If you're currently hunting for a new job, you've probably come across Taleo (Nasdaq:TLEO), a provider of on-demand human resources recruiting tools. The company's clients include 47 of the Fortune 100, which likely had something to do with Deloitte LLP naming it to the prestigious Technology Fast 500, honoring some of the fastest growing companies in North America. With accolades like these, it's not surprising that Taleo's stock is up 191.2% year-to-date. For those who bought early in the year when its stock price was below $10, congratulations. Sell, and move on. For those considering investing in Taleo at these inflated prices, I'll give you four reasons to avoid doing so.
Lots Of Revenue and Nothing to Show for It
Taleo has a client list a block long. It's a veritable who's who in corporate America. The Fortune 100 helped drive revenue through the roof, increasing sales by 226.9% in just six years. Unfortunately, the company accomplished this while sustaining $15.2 million in operating losses. If we were back in the late 1990s, this type of performance would warrant a $100 share price. Thankfully, we're not. In its second quarter, which ended June 30, Taleo's revenues grew by 29.5% while its operating loss grew by an astounding 83.2% to $1.27 million. For the first six months of 2009, the company's operating loss was $3.3 million, more than double a year earlier.
Meanwhile, Taleo's main competitor in human resource recruiting technology, Kenexa (Nasdaq:KNXA), managed to deliver a small operating profit of $1.86 million in the second quarter on a 30.1% drop in revenues. It isn't great, but profits are the name of the game in the public markets. (Learn this easy-to-understand technique of analyzing a company's financial statements and reports, see Introduction To Fundamental Analysis.)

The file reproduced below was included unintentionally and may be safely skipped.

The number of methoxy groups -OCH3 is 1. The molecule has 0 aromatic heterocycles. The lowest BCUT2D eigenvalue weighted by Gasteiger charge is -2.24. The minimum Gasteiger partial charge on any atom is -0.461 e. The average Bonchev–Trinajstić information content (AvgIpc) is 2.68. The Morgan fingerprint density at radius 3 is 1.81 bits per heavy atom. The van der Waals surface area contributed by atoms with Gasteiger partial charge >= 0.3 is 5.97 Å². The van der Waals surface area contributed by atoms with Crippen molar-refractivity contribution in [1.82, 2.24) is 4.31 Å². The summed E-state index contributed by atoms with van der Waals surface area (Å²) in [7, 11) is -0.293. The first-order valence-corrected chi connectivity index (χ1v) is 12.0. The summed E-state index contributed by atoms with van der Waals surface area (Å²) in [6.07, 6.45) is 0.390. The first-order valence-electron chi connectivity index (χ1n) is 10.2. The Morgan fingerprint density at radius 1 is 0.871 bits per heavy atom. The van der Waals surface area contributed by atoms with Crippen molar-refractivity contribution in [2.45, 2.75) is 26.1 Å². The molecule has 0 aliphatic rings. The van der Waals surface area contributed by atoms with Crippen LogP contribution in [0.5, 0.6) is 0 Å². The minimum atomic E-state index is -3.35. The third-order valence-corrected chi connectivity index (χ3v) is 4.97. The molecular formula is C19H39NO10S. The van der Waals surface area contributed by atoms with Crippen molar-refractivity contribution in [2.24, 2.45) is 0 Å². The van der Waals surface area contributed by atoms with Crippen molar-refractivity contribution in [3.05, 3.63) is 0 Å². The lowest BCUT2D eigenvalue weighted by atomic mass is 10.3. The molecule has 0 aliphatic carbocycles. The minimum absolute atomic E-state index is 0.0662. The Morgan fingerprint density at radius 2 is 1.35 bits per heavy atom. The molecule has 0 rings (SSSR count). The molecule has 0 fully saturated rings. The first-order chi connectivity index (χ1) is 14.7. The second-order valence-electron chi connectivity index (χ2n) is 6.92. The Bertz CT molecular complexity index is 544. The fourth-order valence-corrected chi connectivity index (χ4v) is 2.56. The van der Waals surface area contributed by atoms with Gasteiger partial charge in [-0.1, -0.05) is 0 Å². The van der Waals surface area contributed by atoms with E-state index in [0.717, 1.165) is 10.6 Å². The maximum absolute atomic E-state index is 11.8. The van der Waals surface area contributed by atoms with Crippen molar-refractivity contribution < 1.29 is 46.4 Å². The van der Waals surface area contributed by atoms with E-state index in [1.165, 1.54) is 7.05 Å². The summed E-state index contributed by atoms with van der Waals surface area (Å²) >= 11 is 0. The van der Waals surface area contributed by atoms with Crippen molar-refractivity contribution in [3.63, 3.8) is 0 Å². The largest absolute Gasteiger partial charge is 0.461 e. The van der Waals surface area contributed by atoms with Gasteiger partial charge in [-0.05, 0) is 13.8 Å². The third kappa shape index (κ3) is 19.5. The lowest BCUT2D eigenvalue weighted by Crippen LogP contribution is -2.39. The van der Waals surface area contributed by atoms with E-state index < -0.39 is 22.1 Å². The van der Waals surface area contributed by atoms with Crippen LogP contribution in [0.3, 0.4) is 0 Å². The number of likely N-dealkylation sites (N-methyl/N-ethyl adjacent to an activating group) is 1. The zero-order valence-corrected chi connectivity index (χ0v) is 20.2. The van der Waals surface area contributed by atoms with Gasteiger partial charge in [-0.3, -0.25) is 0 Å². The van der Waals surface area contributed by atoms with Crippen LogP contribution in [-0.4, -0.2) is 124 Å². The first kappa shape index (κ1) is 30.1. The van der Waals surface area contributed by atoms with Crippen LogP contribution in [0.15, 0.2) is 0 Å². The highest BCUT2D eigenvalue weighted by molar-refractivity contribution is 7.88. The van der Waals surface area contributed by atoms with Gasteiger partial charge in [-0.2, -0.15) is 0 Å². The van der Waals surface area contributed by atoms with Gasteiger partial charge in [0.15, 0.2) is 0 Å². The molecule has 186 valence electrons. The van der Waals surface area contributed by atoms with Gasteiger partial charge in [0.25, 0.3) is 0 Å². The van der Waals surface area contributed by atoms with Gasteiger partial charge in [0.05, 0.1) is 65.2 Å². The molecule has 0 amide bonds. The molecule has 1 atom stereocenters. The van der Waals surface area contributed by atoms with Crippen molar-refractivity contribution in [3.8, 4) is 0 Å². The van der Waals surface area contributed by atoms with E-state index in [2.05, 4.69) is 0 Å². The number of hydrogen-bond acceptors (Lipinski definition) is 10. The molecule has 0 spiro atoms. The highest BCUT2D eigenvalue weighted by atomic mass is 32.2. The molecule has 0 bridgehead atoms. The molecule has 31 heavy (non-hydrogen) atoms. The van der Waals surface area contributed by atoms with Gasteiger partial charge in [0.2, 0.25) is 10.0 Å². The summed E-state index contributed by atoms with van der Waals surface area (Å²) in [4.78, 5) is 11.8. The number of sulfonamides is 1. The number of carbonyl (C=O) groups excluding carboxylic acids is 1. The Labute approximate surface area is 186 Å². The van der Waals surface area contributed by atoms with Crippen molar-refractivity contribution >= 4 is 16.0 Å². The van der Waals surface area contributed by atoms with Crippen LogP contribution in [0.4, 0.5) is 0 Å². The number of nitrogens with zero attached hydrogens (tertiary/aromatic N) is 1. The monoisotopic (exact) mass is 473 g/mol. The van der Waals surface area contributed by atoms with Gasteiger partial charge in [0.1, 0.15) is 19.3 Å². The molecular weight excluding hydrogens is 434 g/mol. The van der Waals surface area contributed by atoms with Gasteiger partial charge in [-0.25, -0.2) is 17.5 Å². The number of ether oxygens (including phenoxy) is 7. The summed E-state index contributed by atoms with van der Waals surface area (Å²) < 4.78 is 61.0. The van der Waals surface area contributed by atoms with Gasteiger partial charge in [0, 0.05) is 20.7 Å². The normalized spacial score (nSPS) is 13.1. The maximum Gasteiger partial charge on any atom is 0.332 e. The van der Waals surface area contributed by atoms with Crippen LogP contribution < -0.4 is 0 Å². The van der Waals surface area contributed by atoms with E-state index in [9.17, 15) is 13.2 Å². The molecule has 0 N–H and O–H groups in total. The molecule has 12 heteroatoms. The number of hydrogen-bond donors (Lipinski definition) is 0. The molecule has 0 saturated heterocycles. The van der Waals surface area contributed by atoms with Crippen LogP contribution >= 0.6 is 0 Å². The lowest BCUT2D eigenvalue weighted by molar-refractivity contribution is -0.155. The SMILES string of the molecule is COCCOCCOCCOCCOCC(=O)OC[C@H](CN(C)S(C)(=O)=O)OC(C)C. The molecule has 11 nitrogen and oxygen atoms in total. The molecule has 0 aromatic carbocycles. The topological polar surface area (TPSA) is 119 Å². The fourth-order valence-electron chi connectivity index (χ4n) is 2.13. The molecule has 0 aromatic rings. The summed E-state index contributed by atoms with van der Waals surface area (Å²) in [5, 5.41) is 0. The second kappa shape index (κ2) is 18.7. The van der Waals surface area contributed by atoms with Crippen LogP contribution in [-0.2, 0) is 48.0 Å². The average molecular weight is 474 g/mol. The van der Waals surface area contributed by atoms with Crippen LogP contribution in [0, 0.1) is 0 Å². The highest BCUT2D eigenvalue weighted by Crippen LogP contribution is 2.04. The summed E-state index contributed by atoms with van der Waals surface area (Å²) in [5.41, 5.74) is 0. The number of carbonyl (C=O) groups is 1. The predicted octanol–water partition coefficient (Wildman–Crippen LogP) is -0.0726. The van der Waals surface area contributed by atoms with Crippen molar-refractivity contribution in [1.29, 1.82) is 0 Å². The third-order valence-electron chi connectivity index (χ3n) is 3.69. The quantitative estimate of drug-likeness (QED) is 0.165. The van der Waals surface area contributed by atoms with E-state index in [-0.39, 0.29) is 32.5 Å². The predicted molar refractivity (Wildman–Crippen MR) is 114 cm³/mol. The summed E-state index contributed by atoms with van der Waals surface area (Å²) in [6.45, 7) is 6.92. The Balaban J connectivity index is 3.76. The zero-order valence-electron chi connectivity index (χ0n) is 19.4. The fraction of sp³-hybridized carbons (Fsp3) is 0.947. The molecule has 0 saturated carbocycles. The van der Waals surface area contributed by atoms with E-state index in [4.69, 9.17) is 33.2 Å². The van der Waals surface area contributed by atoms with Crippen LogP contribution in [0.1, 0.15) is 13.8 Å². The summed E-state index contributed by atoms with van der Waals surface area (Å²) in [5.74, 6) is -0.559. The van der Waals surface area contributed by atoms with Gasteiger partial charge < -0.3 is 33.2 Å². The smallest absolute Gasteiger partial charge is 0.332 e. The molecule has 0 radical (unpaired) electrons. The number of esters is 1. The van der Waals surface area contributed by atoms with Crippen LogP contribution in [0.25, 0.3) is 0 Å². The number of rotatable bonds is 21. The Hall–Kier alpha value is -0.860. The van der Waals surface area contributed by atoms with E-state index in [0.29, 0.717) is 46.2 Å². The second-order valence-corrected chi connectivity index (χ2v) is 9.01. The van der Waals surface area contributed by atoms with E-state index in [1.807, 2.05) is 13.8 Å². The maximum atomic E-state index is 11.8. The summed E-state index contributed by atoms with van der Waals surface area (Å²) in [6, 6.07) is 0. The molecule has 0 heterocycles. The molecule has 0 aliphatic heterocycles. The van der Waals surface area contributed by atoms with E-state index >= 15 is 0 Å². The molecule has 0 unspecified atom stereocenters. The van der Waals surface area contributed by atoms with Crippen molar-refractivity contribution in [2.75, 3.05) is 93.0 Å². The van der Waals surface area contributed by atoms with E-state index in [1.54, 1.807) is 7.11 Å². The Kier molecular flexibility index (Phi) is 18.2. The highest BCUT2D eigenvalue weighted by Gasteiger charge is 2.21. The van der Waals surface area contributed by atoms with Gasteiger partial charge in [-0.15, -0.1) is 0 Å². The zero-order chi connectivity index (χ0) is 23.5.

Plenty of Options
I've always wondered why investors, especially institutional ones, would want to own shares in a company that can't seem to make a profit. I suppose it's like the sports team that gives an aging superstar a second or third kick at the can despite showing no recent flashes of greatness. Taleo does have profit-making potential. Well, potential doesn't put your kids through college. There are several profitable options to choose from if you absolutely need a technology fix. Among the competitors Taleo lists in its most recent 10-K are Oracle (Nasdaq:ORCL), SAP (NYSE:SAP) and ADP (NYSE:ADP). Between them, their operating income was $14.19 billion in the trailing twelve-month period. Save yourself some grief and go for the solid single or double. Home runs are for speculators.
Let's assume for a second that Taleo is in fact a profitable business, which it's not. Given its current valuation, there is no way a growth-at-a-reasonable-price investor would even contemplate making an investment in Taleo. Benjamin Graham wouldn't invest in a stock if the price-to-earnings ratio multiplied by the price-to-book ratio was more than 22. Taleo's is 108 and that's assuming the forward P/E of 24 (according to Yahoo! Finance) actually is achievable. Remember, this company hasn't been profitable for most of its existence, nor in the first two quarters of 2009. In order to reach analyst estimates for 2009, Taleo will have to deliver 78 cents per share in net profit in the second half of the year. It might do so, but history's not on its side. This company is much too expensive in my opinion.
I've never met Taleo CEO Michael Gregoire. I'm sure he's a standup person. However, current investors should wonder about his total compensation in 2008. Gregoire earned $2.98 million in 2008, which includes $2 million in stock and option awards. Just $400,000 was for his actual salary. This seems fair given the type of business. However, the incentive portion of his compensation is ridiculous. This is a business with $200 million in revenue and little or no profit. Compare this to Keith Busse, CEO of Steel Dynamics Inc. (Nasdaq:STLD). His total compensation in 2008 was $4.3 million on revenues of $8.1 billion and operating income of $855.2 million. Someone's overpaid here and it isn't the steelmaker. (The proxy statement can help determine whether a CEO is well compensated - or just overpaid, see Executive Compensation: How Much Is Too Much?)
I think you know by now where I stand on Taleo stock. This isn't a keeper, although I'm sure there are enough believers out there to continue pushing the stock ever upwards. The markets never cease to amaze me.
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